Brits show growing concern over the dangers of public WiFi

The British public are quickly becoming more aware of the dangers of using public WiFi, research by F-Secure has found. The new study has revealed that 39 per cent of people said that they worry about the security of public WiFi, an increase of 9 per cent in less than a year.

The research was conducted in July in conjunction with F-Secure’s Politician Hack experiment, aimed at highlighting the insecurities of the open network. Adoption of the technology has increased over the past few years, with over 8.5 million hotspots (that consist of commercial and community hotspots) in the UK, with one WiFi hotspot for every 11 users.

The problem with publicly available WiFi is that it is a big open network that anyone on or near the area of the network can easily “snoop” on. In fact, public WiFi was not designed for 21st century usage, due to the inherent insecurity of the system, meaning that it is relatively simple to identify potential targets through their internet traffic, capturing usernames and passwords of individual’s social media, email accounts and bank details for exploitational purposes.

In the case of the Politician Hack, researchers were able to spy on and penetrate the communication devices of three British politicians that logged on to a rogue WiFi hotspot set up in a hotel, a café and office space in central London.

At that time, the experiment demonstrated the ease with which anyone could be hacked through the use of very simple hacking tools that are readily available for download on the internet. A robust security solution for public WiFi is the use of a VPN (virtual private network), as it encrypts all of the individual’s traffic making browsing completely anonymous on an open network. However, there seems to be disparity between knowledge and action, as many people are putting themselves at risk by using public WiFi with no VPN. Research found that over a half (58 per cent) of the respondents have used public WiFi previously, but only seven per cent actually installed a VPN on their devices.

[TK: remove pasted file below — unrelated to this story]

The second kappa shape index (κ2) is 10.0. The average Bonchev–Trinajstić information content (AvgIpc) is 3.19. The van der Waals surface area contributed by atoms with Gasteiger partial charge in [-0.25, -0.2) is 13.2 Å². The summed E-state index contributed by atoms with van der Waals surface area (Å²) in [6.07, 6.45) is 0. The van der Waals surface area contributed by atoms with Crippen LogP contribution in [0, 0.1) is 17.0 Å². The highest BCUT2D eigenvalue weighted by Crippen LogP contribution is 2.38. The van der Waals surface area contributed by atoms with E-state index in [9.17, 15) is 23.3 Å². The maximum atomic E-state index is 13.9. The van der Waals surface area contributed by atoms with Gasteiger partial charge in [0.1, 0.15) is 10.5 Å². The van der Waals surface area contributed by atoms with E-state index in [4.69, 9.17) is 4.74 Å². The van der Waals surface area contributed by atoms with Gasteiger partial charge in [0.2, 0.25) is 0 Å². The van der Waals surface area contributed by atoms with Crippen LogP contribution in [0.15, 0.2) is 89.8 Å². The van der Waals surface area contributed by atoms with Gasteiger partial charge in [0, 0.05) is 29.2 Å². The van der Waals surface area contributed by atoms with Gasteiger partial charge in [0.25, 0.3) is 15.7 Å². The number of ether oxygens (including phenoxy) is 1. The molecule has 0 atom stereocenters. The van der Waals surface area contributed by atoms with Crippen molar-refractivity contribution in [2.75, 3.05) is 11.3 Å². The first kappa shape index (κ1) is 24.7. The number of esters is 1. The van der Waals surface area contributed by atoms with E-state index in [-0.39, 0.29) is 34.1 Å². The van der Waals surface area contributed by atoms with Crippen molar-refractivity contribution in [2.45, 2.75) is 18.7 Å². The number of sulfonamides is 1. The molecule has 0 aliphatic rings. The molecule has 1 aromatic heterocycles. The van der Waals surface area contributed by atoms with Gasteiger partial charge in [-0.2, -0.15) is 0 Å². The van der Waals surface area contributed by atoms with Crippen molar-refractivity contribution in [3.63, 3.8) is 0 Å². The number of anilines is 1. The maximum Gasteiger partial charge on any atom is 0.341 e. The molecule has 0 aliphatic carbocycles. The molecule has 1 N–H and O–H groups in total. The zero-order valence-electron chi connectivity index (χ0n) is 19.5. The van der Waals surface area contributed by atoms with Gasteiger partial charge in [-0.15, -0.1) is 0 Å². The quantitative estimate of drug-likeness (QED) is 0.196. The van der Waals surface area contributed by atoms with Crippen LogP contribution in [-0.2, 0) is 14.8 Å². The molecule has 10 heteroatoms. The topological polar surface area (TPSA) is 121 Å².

Data further reveals that 56 per cent of the respondents said that internet security is important to them when using public WiFi. However, this fails to carry over into practical results: Only 40 per cent of the respondents have installed internet security on their mobile devices. And just over three-quarters (76 per cent) said they do not know enough about internet security to keep their personal information safe on public WiFi.

“The results paint a clear picture of the insecurities of public WiFi usage,” said Allen Scott, managing director at F-Secure UK & Ireland. “People are becoming more aware of the security risks, but this doesn’t necessarily translate into them actively protecting themselves. Others simply don’t know how they are opening themselves to attack.”

Scott further notes six areas that the public need to take into consideration when logging-on open WiFi connections:

  1. Use a VPN when using public WiFi.
  2. If you don’t have a VPN running, assume anything you do over public WiFi is part of a public conversation.
  3. Don’t let your device connect to public WiFi hotspots automatically and delete existing public WiFi access points when you get home.
  4. Use unique and complex passwords for all of your most important accounts.
  5. Be careful clicking on web-links. Better to browse the web address by typing into the search engine of your browser. Check to make sure it’s a safe connection (you’re looking for a padlock and ‘https’ in the browser address bar), which means secured and that you’re on the domain you are meant to be on.
  6. Switch off your public WiFi connection when your device is not in use. This will stop it trying to connect with hotspots in the vicinity.

F-Secure’s VPN app Freedome is one-click protection against tracking that keeps users anonymous and private online. It encrypts all internet traffic and prevents individual users from going to any harmful sites containing malware or phishing. With Freedome’s personal VPN app, individual users are protected against snooping and hacking over the pubic WiFi.

The post http://www.itsecurityguru.org/2015/09/24/research-shows-growing-concern-over-security-of-public-wifi/">Research shows growing concern over security of public WiFi appeared first on IT SECURITY GURU.